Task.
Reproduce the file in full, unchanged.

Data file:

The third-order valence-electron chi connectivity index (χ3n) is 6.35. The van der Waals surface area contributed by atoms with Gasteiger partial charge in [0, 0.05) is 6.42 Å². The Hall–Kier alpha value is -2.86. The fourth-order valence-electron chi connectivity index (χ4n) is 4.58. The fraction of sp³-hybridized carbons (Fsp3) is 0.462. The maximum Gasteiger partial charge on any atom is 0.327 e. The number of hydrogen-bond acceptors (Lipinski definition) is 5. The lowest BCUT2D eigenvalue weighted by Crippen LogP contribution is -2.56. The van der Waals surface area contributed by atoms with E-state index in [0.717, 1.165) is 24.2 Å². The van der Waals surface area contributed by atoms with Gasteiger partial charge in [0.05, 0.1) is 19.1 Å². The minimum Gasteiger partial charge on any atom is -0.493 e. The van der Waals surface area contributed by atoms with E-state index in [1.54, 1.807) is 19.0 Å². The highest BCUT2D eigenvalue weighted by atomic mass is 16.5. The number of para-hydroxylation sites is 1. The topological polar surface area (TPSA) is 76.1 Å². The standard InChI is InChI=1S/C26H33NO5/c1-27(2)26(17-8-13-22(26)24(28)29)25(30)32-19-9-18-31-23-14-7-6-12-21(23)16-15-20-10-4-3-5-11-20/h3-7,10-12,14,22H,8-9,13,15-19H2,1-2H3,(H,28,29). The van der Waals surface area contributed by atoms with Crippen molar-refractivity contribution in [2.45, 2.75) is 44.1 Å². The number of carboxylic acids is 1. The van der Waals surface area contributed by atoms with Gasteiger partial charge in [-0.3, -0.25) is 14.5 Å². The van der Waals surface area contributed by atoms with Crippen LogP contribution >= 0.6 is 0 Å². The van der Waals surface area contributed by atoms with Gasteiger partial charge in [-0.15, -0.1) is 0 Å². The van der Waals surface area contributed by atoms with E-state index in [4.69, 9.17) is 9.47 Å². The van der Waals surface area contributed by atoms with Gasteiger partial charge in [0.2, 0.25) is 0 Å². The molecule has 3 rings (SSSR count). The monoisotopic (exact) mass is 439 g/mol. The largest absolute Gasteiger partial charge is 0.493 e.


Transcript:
The third-order valence-electron chi connectivity index (χ3n) is 6.35. The van der Waals surface area contributed by atoms with Gasteiger partial charge in [0, 0.05) is 6.42 Å². The Hall–Kier alpha value is -2.86. The fourth-order valence-electron chi connectivity index (χ4n) is 4.58. The fraction of sp³-hybridized carbons (Fsp3) is 0.462. The maximum Gasteiger partial charge on any atom is 0.327 e. The number of hydrogen-bond acceptors (Lipinski definition) is 5. The lowest BCUT2D eigenvalue weighted by Crippen LogP contribution is -2.56. The van der Waals surface area contributed by atoms with E-state index in [0.717, 1.165) is 24.2 Å². The van der Waals surface area contributed by atoms with Gasteiger partial charge in [0.05, 0.1) is 19.1 Å². The minimum Gasteiger partial charge on any atom is -0.493 e. The van der Waals surface area contributed by atoms with E-state index in [1.54, 1.807) is 19.0 Å². The highest BCUT2D eigenvalue weighted by atomic mass is 16.5. The number of para-hydroxylation sites is 1. The topological polar surface area (TPSA) is 76.1 Å². The standard InChI is InChI=1S/C26H33NO5/c1-27(2)26(17-8-13-22(26)24(28)29)25(30)32-19-9-18-31-23-14-7-6-12-21(23)16-15-20-10-4-3-5-11-20/h3-7,10-12,14,22H,8-9,13,15-19H2,1-2H3,(H,28,29). The van der Waals surface area contributed by atoms with Crippen molar-refractivity contribution in [2.45, 2.75) is 44.1 Å². The number of carboxylic acids is 1. The van der Waals surface area contributed by atoms with Gasteiger partial charge in [-0.3, -0.25) is 14.5 Å². The van der Waals surface area contributed by atoms with Crippen LogP contribution >= 0.6 is 0 Å². The van der Waals surface area contributed by atoms with Gasteiger partial charge in [-0.15, -0.1) is 0 Å². The van der Waals surface area contributed by atoms with E-state index in [4.69, 9.17) is 9.47 Å². The van der Waals surface area contributed by atoms with Gasteiger partial charge in [0.2, 0.25) is 0 Å². The molecule has 3 rings (SSSR count). The monoisotopic (exact) mass is 439 g/mol. The largest absolute Gasteiger partial charge is 0.493 e.